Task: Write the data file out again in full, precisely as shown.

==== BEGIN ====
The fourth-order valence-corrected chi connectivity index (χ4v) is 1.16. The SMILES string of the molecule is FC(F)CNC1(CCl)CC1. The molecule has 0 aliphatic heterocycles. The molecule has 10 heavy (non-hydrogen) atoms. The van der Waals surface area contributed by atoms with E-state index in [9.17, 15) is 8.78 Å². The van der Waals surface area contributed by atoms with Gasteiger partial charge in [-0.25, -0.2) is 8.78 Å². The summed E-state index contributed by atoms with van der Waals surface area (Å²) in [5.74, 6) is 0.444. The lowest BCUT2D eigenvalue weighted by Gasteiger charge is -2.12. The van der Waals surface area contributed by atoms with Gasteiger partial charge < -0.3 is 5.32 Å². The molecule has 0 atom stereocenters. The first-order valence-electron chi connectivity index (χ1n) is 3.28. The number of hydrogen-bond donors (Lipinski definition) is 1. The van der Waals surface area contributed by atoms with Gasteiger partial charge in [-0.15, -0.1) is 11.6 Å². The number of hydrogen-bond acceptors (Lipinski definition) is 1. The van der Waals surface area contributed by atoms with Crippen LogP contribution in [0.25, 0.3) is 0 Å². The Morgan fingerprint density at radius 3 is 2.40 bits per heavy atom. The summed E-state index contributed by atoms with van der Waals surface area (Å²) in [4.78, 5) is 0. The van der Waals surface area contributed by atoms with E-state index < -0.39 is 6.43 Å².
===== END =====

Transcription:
The fourth-order valence-corrected chi connectivity index (χ4v) is 1.16. The SMILES string of the molecule is FC(F)CNC1(CCl)CC1. The molecule has 0 aliphatic heterocycles. The molecule has 10 heavy (non-hydrogen) atoms. The van der Waals surface area contributed by atoms with E-state index in [9.17, 15) is 8.78 Å². The van der Waals surface area contributed by atoms with Gasteiger partial charge in [-0.25, -0.2) is 8.78 Å². The summed E-state index contributed by atoms with van der Waals surface area (Å²) in [5.74, 6) is 0.444. The lowest BCUT2D eigenvalue weighted by Gasteiger charge is -2.12. The van der Waals surface area contributed by atoms with Gasteiger partial charge < -0.3 is 5.32 Å². The molecule has 0 atom stereocenters. The first-order valence-electron chi connectivity index (χ1n) is 3.28. The number of hydrogen-bond donors (Lipinski definition) is 1. The van der Waals surface area contributed by atoms with Gasteiger partial charge in [-0.15, -0.1) is 11.6 Å². The number of hydrogen-bond acceptors (Lipinski definition) is 1. The van der Waals surface area contributed by atoms with Crippen LogP contribution in [0.25, 0.3) is 0 Å². The Morgan fingerprint density at radius 3 is 2.40 bits per heavy atom. The summed E-state index contributed by atoms with van der Waals surface area (Å²) in [4.78, 5) is 0. The van der Waals surface area contributed by atoms with E-state index < -0.39 is 6.43 Å².